E-40. 2006. Yee. 

Twelve hundred fans storm Emeryville to see the Yay Area's Ambassador.

Mob scene does not begin to describe the E-40 record signing at Tower Records in Emeryville the other day. Mobbin' scene is more like it; it was as if the hyphy movement had descended en masse to a suburban mall previously dominated by the likes of Lane Bryant and Trader Joe's. A line stretched all the way to the Men's Wearhouse, while promo guys from wrapped 4x4s decorated with the visage of the rapper and producer Lil Jon handed out free samples of Crunk energy drink, as the parking lot turned into a scene right out of MTV's My Block. Scrapers parked alongside SUVs, the crowd continued to swell, and the possibility of a full-on sideshow erupting in an Emeryville parking lot seemed imminent.

Outside, hoochie mamas intermingled with "A" students, security guards wearing black windbreakers over khaki vests and cargo pants barked into walkie-talkies, and street promoters passed out fliers advertising club gigs, new underground rap CDs, and East Oakland T-shirt shops. The crowd waited patiently to come to the front of the line, be patted down, placed in another line, then finally let into the store, 25 at a time.

Inside, the scene was contained and celebratory at the same time. Lucky youngsters sporting oversized sunglasses clutched E-40 CD covers, glossy posters, and T-shirts like they were manna from heaven, or at least future artifacts to be cherished and one day, sold on eBay. E-40 was definitely in the building. A man of considerable density (both in a metaphoric and an actual sense), 40's presence was palpable. Like an ancient African king rocking a bejeweled "Sick Wid It" medallion instead of a religious talisman, he sat in front of a display bearing his likeness. With his red wool jacket and matching knit cap, he looked not unlike a dapper, inner-city Santa Claus.

As the scraper-approved slaps of 40's new album, My Ghetto Report Card, played again and again over the sound system, one by one, excited fans approached the table where he held court, to proffer their items to be signed. Graciously, he greeted each like they were old friends. "How you?" he said to one girl, as if they had recently been hanging out. Another young woman asked 40 to sign five CDs she had just purchased. "Good lookin' out," 40 remarked, grinning. Tirelessly, he scrawled in permanent Sharpie on poster after poster: "E-40. 2006. Yee." Several times, when he lingered over a custom-designed airbrushed shirt or took some extra time to pose for a photo, he was reminded by Tower employees there were eight hundred people outside (the actual count, according to Tower's LeRoid David, was closer to twelve hundred). And several times, he replied, "Naw, I don't believe it," with a humbleness not immediately associated with a rap tycoon.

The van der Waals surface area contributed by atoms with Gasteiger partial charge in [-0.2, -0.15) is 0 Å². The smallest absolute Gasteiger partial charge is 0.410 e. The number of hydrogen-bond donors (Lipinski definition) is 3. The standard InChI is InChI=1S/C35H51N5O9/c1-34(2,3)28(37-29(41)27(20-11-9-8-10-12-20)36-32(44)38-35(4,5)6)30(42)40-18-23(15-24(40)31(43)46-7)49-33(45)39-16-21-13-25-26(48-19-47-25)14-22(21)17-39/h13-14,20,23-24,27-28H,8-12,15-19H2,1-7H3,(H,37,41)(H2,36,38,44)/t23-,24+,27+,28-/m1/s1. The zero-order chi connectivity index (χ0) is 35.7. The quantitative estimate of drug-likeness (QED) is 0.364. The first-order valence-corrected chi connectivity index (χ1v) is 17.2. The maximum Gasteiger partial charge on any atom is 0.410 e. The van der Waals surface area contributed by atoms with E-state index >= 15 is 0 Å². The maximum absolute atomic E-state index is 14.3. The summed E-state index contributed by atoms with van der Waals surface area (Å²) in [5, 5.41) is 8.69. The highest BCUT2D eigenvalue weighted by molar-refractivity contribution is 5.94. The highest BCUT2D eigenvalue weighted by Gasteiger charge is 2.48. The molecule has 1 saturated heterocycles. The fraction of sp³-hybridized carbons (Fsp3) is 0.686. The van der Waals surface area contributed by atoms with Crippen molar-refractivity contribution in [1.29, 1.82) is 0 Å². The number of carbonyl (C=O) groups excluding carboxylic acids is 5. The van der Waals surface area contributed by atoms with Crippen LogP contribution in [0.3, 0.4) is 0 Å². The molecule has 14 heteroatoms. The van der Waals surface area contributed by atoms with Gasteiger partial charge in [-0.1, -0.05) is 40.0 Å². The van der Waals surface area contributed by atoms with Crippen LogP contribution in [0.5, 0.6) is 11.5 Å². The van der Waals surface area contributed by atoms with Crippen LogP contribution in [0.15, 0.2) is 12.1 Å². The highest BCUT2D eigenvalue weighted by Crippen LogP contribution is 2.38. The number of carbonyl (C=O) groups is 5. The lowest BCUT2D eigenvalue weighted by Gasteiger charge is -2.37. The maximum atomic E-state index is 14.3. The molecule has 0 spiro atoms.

Meanwhile, a small group of stunnas in color-matched sportswear and gold chains — 40's close friends and associates — took in the proceedings, bobbing their heads excitedly when 40's new song "Yee" came on, like it was the national anthem. Two hours into the three-hour event, 40 appeared fatigued, yet bravely soldiered on, taking occasional gulps from a water bottle containing a mixture of Carlo Rossi and Formula 50 Vitamin Water. He was committed to seeing this thing through to the end, giving his loyal fans a chance to parlay with the Yay Area's Ambassador, if only for a brief moment. Diplomatic protocol was observed, and to the relief of the E-Ville police gathered outside, a sideshow didn't jump off.

Tags: ,


Subscribe to this thread:

Add a comment

Anonymous and pseudonymous comments will be removed.

Latest in Culture

  • Fundraising While Black

    Fund for Black Theatre attracts donors—and haters
    • Sep 2, 2020
  • Banding Together

    East Bay cultural organizations unite to lobby for aid
    • Aug 26, 2020
  • The Matter With Muir

    The Sierra Club begins to confront its founder's flaws
    • Aug 12, 2020
  • More »

Author Archives

  • Hiero's Year

    More than twenty years after its formation, the Oakland hip-hop collective is still in sync with its signature Hiero flow.
    • Aug 28, 2013
  • Remembering Matthew Africa

    The legendary East Bay DJ was known for his encyclopedic knowledge of breakbeats.
    • Oct 10, 2012
  • More»

Arts & Culture Blogs

Most Popular Stories

Special Reports

The Beer Issue 2020

The Decade in Review

The events and trends that shaped the Teens.

Best of the East Bay


© 2020 Telegraph Media    All Rights Reserved
Powered by Foundation